Daffodils are bullet-proof... and poisonous to voles and moles, so they won't go near them. That's good for me. Every few years I plant a few more, because although the critters won't eat them, they do move them around if they happen to be in the way of one of their tunnels.

For years, each spring I watch to see where the daffodils will sprout. And each year there are surprises. Daffodils in different spots in the gardens, in the orchard, and there's even one spectacular clump at the line between lawn and pasture, out of sight of the house. I'm not even sure it's mine. My neighbor is an avid gardener, and this beautiful clump of bright yellow daffodils might have started out in her yard. Only the voles know for sure.


Celebrate the rain

Today it's pouring down rain, the gutters are overflowing, and I'm feeling stranded. I'd rather be outside, digging in the dirt. Or on a walkabout with my new Nikon, trying out the settings and features I've been learning through online videos. But I'd be soaked in minutes (and so would my camera).

So instead, I'm celebrating the rain, and the good things that will come of it. The pond is overflowing, which gives more room for the ducks who are settling down to raise their families. And the frogs are ecstatic (if such a thing is possible for a frog). Lots of water, oodles of rivulets running down the private road, lots of drowned grasses and weeds to explore.

Weeds are exploding in the gardens, too... thanks to this over-abundance of water. I swear you can almost see them growing from day to day, and that's actually not a bad thing. I'd much rather wait and pull big weeds, than try and pick out tiny shoots.

The perennials are already larger than this time last year, especially the hollyhocks and garden phlox. The forget-me-nots are in full bloom, and the daffodils are still blooming. The blue and yellow are beautiful together. My oldest (and favorite) perennial border is thriving, thanks to the rain (and all the extra light the plants are getting this year). Yes, the weeds are growing. But so are the flowers and ornamental grasses, the ferns and shrubs, the plants I chose and tended and loved for years. I can see this border from the house, and it's going to be spectacular this year. I can hardly wait.

Tulips at the Pike Place Market

Linked at Texture Tuesday
Layers of Marabella (overlay @ 41%) and 1412 (multiply @ 86%)

The original photograph was taken at Seattle's Pike Place Market, where the flower stalls are spectacular, especially in April when masses of tulips are stacked in buckets at the market, waiting to be sold. I love these bright red tulips with yellow edges, with a few mauve blooms peeking out from behind. The photograph had a soft, painterly feel to it, which the textures accentuated.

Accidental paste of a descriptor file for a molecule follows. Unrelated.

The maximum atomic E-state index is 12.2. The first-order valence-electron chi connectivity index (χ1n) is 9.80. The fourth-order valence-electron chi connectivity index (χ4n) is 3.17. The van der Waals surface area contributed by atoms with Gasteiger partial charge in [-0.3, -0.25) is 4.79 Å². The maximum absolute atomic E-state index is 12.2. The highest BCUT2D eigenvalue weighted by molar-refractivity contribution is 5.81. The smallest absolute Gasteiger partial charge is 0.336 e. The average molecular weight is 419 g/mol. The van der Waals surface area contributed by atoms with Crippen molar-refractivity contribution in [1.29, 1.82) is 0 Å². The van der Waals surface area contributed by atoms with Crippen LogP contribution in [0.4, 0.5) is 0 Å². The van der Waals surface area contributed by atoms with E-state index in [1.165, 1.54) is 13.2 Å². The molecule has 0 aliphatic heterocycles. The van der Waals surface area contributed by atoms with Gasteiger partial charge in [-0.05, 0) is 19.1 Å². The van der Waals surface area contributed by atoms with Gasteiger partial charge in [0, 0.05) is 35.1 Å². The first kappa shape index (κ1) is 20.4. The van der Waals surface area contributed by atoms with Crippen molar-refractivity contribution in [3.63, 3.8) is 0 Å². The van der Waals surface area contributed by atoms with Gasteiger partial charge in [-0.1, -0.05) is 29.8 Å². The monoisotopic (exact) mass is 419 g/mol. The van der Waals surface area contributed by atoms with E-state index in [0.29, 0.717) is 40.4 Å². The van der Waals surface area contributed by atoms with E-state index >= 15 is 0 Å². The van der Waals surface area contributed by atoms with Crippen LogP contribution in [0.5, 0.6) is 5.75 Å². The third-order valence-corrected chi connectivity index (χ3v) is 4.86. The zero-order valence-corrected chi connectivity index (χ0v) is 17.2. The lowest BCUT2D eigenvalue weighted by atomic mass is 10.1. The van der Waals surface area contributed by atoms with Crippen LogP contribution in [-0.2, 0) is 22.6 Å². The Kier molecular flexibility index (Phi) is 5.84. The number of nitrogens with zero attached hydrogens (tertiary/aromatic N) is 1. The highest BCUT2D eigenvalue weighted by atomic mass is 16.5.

Tulips at the Pike Place Market (original)


Slide shows

Yesterday an old friend posted a story on her blog, about going through her family's slides with her dad before he passed away. And it made me think about growing up with a father who also loved to record the life of his family in photographs.

He had a box of old cameras tucked away in a closet, but the one he always used was a 35mm Argus rangefinder camera, with its beautiful leather case. It's the camera he taught me to use, before I bought my first SLR in 1974, a Pentax Spotmatic F. I remembered how the Argus went everywhere with us, just as my own camera is never far from my hand. And the hundreds of family gatherings, Easter Sundays and Chrismas mornings, vacations on the Oregon Coast, Girl Scout events and our high school concerts... all carefully documented in film.

The day my dad came home with boxes of slides was always special, whether the pictures were from our most recent vacation, or an art show he attended, or his latest project as an architect. We always sat down as a family to watch them. My sisters and I would set up the screen, my dad would carefully put each slide into a new slide box, and Mom would make treats. We'd pick our favorite spot, get comfortable, and Dad would cycle the first slide into the projector. We'd talk and laugh and say "Remember..." or "Isn't that where you found..."  Having slides made each event something to be enjoyed over and over, year after year. 

When Dave and I got married, we were already avid photographers. We started out taking slides, and loved to sit down and relive our adventures. Just set up the projector and we were there. But gradually we changed to print film, and those packets of photos that were easier to share with friends and family. Today we've come full circle, thanks to digital cameras. Absolutely the best... "slide" shows anytime and pretty much anywhere, but we can print anything we want, too.

When my parents passed away, I became custodian of the family projector and library of slides. So many memories, locked in my attic. Every so often, I've gone upstairs to the attic playroom and pulled out a box, and looked at the slides through a small slide viewer (also my Dad's).

Now I think I may just go in search of that projector, and next time my sisters and I are together, we'll settle down in the living room, and go through our family history, one slide at a time.